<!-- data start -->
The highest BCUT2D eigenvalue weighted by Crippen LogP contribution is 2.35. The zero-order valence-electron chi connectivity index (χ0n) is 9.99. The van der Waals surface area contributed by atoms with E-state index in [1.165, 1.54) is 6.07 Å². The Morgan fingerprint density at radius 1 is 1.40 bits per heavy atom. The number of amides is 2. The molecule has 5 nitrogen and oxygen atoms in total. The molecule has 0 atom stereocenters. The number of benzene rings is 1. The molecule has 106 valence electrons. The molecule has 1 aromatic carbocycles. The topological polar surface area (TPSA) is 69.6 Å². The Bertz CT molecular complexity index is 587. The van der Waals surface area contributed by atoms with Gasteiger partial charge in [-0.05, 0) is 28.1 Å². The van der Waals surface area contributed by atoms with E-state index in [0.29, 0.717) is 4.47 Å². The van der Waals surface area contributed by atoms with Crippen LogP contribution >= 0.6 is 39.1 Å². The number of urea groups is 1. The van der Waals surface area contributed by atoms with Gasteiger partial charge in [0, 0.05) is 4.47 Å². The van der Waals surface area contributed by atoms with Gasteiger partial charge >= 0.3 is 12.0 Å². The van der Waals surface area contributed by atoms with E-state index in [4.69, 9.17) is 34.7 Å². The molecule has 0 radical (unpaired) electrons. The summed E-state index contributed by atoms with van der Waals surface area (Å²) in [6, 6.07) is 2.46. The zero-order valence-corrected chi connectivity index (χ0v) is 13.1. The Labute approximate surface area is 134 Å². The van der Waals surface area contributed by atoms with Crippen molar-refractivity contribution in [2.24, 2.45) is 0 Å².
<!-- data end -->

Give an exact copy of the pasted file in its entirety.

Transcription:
The highest BCUT2D eigenvalue weighted by Crippen LogP contribution is 2.35. The zero-order valence-electron chi connectivity index (χ0n) is 9.99. The van der Waals surface area contributed by atoms with E-state index in [1.165, 1.54) is 6.07 Å². The Morgan fingerprint density at radius 1 is 1.40 bits per heavy atom. The number of amides is 2. The molecule has 5 nitrogen and oxygen atoms in total. The molecule has 0 atom stereocenters. The number of benzene rings is 1. The molecule has 106 valence electrons. The molecule has 1 aromatic carbocycles. The topological polar surface area (TPSA) is 69.6 Å². The Bertz CT molecular complexity index is 587. The van der Waals surface area contributed by atoms with Gasteiger partial charge in [-0.05, 0) is 28.1 Å². The van der Waals surface area contributed by atoms with E-state index in [0.29, 0.717) is 4.47 Å². The van der Waals surface area contributed by atoms with Crippen LogP contribution >= 0.6 is 39.1 Å². The number of urea groups is 1. The van der Waals surface area contributed by atoms with Gasteiger partial charge in [0, 0.05) is 4.47 Å². The van der Waals surface area contributed by atoms with Gasteiger partial charge >= 0.3 is 12.0 Å². The van der Waals surface area contributed by atoms with E-state index in [4.69, 9.17) is 34.7 Å². The molecule has 0 radical (unpaired) electrons. The summed E-state index contributed by atoms with van der Waals surface area (Å²) in [6, 6.07) is 2.46. The zero-order valence-corrected chi connectivity index (χ0v) is 13.1. The Labute approximate surface area is 134 Å². The van der Waals surface area contributed by atoms with Crippen molar-refractivity contribution in [2.24, 2.45) is 0 Å².